ALBUM REVIEW

If it seems odd to think of a 70-minute, 16-song album as economical and restrained, just remember that "Adore's" predecessor, 1995's "Mellon Collie and the Infinite Sadness," was a two-CD, two-hours-plus, 28-song outpouring. For all its excesses, that sprawling, demanding and compelling collection resonated at the emotional pitch of the Pumpkins' peers and became a benchmark of '90s rock.

With all that out of his system, Billy Corgan turns from a sweeping survey of his generation's musical and emotional journeys to an interior excavation. "Adore" is meant to be his revealing, soul-searching opus, and if he can't scale the album in a way that serves that goal, well, that's Billy--ambitious, undisciplined and indulgent (whoever can teach Corgan how to use a wastebasket should be automatically named producer of the year). Luckily, he's also pretty inspired.

As a Chicago-based band, Corgan, guitarist James Iha and bassist D'Arcy are equidistant from the dark beauty of New York's Velvet Underground and the sunbathed melancholy of California's Brian Wilson. Those models hover above this predominantly mid-tempo, elegiac work, whose basic guitar-rock and piano ballads accommodate everything from light-industrial synthetic sonics to folksy banjo.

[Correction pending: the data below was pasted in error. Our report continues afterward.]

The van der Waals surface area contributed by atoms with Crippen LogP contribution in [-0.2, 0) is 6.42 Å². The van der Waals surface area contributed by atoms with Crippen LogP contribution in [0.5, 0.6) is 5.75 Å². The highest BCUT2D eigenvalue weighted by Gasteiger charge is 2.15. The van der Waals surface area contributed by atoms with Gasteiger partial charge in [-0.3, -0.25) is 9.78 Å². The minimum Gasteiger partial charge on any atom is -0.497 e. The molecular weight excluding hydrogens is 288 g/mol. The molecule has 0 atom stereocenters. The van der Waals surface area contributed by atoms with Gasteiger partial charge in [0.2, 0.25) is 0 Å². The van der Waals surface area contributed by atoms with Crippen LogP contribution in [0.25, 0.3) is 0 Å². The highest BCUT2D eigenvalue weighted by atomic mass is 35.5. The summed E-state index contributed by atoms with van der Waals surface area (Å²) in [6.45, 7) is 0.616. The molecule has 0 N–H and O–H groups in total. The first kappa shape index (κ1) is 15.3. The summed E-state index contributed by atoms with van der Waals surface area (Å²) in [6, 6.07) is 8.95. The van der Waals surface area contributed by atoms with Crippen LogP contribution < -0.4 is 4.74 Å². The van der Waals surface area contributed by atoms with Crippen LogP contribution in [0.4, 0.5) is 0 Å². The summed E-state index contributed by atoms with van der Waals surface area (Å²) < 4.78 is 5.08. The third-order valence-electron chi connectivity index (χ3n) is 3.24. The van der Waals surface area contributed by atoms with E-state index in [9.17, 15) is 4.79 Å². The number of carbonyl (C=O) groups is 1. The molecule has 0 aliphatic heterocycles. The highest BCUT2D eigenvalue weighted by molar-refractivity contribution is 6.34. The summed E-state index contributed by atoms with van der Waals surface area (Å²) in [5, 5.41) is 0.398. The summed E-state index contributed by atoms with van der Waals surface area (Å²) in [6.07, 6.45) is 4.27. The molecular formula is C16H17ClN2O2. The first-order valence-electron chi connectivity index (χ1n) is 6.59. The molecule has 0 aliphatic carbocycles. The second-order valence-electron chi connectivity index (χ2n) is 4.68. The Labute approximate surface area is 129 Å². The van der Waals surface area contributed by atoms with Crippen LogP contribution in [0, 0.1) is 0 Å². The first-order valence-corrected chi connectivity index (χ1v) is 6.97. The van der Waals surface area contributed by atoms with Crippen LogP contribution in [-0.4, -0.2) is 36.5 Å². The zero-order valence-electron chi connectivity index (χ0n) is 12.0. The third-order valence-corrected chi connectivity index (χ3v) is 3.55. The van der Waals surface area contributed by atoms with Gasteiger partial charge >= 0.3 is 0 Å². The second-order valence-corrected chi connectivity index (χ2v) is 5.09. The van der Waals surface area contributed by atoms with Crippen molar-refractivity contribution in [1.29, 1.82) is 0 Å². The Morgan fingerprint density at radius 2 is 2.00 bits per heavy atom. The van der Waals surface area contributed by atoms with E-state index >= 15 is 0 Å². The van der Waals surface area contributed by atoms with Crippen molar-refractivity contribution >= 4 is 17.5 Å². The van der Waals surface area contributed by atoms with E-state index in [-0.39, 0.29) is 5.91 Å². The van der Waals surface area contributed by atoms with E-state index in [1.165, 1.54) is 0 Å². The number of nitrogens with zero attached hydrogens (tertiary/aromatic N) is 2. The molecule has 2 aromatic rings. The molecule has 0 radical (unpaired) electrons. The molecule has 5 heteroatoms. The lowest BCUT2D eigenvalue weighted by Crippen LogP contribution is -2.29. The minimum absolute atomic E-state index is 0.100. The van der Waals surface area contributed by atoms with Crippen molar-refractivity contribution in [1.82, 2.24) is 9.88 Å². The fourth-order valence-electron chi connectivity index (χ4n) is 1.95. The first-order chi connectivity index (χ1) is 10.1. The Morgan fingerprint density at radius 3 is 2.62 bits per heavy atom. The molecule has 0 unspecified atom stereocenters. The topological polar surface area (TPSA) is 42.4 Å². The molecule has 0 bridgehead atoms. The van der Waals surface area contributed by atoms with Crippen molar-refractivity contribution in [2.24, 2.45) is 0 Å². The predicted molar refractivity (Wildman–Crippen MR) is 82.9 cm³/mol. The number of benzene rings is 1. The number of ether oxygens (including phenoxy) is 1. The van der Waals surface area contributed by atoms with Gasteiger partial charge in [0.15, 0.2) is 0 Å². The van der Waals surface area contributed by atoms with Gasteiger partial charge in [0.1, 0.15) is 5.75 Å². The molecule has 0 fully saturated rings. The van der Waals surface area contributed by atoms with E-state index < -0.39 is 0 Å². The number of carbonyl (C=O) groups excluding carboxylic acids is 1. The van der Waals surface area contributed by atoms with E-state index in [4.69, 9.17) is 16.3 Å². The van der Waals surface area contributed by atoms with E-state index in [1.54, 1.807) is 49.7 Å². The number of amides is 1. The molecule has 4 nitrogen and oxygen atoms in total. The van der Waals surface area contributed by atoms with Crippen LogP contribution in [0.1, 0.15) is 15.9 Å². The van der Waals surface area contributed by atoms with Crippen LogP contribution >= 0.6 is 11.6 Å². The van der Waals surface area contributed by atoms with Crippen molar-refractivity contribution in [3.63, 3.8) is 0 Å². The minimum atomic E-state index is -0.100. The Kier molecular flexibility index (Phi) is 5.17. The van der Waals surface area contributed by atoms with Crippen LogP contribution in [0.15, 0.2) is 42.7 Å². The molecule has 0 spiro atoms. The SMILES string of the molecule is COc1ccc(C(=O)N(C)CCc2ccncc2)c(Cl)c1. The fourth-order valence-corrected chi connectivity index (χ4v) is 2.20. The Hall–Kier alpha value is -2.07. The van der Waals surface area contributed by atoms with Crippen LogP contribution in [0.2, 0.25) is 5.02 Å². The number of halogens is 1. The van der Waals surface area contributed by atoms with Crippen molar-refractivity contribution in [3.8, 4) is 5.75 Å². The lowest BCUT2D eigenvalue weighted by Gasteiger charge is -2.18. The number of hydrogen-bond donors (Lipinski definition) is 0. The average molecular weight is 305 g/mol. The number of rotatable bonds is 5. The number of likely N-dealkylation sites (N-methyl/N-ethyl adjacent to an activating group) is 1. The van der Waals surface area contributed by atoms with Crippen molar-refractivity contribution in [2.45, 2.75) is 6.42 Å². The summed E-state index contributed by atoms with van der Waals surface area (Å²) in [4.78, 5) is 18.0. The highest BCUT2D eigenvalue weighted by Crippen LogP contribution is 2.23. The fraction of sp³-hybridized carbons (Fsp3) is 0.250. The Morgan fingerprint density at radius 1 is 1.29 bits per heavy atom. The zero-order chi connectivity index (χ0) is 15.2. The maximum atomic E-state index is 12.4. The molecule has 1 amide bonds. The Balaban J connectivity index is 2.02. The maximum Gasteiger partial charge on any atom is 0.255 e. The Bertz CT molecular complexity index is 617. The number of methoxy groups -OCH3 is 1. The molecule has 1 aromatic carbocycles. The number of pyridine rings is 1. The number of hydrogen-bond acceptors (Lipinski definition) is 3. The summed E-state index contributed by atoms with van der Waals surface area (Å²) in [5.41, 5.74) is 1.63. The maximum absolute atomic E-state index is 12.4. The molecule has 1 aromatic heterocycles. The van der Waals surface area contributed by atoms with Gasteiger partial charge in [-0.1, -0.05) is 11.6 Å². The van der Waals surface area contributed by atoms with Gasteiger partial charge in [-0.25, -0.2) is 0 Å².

In these reflective settings, Corgan sifts through relationships broken by alienation, death and other mysteries, searching for strength and purpose to help make sense of a disordered but essentially appealing world.

As personal as all this is, "Adore" is rarely intimate. Corgan seems helplessly drawn to the grandiose, regularly turning to imagery of stars and oceans instead of mining the more difficult details of the soul. When Corgan heaves a sigh, he wants it to be a sigh that can shake the world, and with "Adore" he makes a strong case for his epic brand of introspection.

*

Albums are rated on a scale of one star (poor) to four stars (excellent).

Hear the Music

* Excerpts from the Smashing Pumpkins' "Adore" and other recent releases are available on The Times' World Wide Web site. Point your browser to: http://www.latimes.com/soundclips

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